Ductless Installation Best Practices Podcasts Part 1 & 2
In this series, Bryan and Jesse talk in detail about ductless applications we commonly see, best system placement, some line routing tricks, wire sizing, flaring, evacuation, drains, charging, and much more.
Ductless systems are unique, and their compact nature makes them a good choice for several small, controlled applications. These applications are in climate-controlled garages, lanais (sunrooms), and master bedrooms. In Florida, lanais are the primary application for ductless units, especially due to codes that regulate HVAC systems in lanais.
When installing a ductless unit, Jesse looks for aesthetics and reliability. Since ductless units are visible, making them look good inside the home is a concern that you don't typically worry about on split systems. When it comes to the drain line, Jesse likes using gravity drains on exterior walls. Many callbacks deal with drainage issues, so drains can reduce ductless units' reliability. Condensate pumps also occasionally have issues, so Jesse puts the pump in a way where all connection points are below the ceiling to avoid ceiling damage. However, float switches and overflow devices may also be required by code and may help.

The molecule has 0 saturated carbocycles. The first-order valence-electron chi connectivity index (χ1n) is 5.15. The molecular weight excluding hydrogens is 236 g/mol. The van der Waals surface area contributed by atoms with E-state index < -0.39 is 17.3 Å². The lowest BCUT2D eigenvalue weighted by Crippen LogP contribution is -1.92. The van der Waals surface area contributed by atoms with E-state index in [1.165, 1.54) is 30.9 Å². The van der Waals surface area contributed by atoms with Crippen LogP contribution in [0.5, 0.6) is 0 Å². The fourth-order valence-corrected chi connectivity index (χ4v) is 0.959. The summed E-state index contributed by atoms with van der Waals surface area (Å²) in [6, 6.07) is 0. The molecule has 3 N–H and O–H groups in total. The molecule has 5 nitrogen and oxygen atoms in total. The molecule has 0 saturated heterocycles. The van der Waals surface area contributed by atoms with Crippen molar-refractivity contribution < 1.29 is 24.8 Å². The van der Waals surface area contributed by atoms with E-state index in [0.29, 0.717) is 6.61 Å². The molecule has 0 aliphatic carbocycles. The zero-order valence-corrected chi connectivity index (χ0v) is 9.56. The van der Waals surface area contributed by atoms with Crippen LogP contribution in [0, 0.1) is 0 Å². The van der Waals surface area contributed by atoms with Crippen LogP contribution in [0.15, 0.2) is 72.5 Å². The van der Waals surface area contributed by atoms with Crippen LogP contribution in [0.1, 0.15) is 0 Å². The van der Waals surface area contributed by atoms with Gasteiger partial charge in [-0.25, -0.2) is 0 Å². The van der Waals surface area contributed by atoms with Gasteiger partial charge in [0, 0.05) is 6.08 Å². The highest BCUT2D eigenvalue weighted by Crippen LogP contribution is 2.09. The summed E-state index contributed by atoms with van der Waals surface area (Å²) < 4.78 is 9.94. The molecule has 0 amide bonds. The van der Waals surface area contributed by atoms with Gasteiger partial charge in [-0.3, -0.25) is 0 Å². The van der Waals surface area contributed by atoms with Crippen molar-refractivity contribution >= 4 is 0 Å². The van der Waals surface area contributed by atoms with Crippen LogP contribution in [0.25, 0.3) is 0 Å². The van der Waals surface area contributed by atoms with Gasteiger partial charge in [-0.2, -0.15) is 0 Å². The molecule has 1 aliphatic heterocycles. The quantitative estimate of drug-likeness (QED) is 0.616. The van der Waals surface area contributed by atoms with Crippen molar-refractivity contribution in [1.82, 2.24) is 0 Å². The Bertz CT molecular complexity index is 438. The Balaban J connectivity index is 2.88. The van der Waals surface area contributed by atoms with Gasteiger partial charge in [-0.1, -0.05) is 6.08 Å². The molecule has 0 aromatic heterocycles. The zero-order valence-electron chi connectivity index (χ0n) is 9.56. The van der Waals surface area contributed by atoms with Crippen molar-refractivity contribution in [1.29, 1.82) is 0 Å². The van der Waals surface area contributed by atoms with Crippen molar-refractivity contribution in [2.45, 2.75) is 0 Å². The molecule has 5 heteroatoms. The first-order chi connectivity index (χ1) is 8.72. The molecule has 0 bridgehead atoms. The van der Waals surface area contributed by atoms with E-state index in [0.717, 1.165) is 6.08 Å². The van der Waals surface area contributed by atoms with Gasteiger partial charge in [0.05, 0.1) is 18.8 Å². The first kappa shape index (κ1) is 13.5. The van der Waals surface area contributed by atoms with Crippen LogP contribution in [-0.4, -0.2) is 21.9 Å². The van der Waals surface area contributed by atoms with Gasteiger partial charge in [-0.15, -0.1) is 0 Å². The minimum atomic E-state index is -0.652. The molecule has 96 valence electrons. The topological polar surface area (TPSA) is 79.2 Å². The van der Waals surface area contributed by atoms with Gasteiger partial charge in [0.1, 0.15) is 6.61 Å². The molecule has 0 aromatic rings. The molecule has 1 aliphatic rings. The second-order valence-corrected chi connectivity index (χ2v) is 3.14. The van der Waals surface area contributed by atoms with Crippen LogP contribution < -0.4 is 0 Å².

Both lines should be insulated on a ductless system because they have electric expansion valves in the outdoor unit. Insulating flares is also a critical task. When it comes to flare fittings, overconfidence is a tech's biggest enemy. Techs often undervalue the process of reaming copper or overdo it. Bubble-testing the flare joints is always a best practice to evaluate the integrity of your flares and check for leaks. Do not braze copper on ductless systems!
Ductless evacuations require deep vacuums. Removing cores and valving off are best practices for evacuation; the goal is to reduce the risk of contamination, just like normal split systems.
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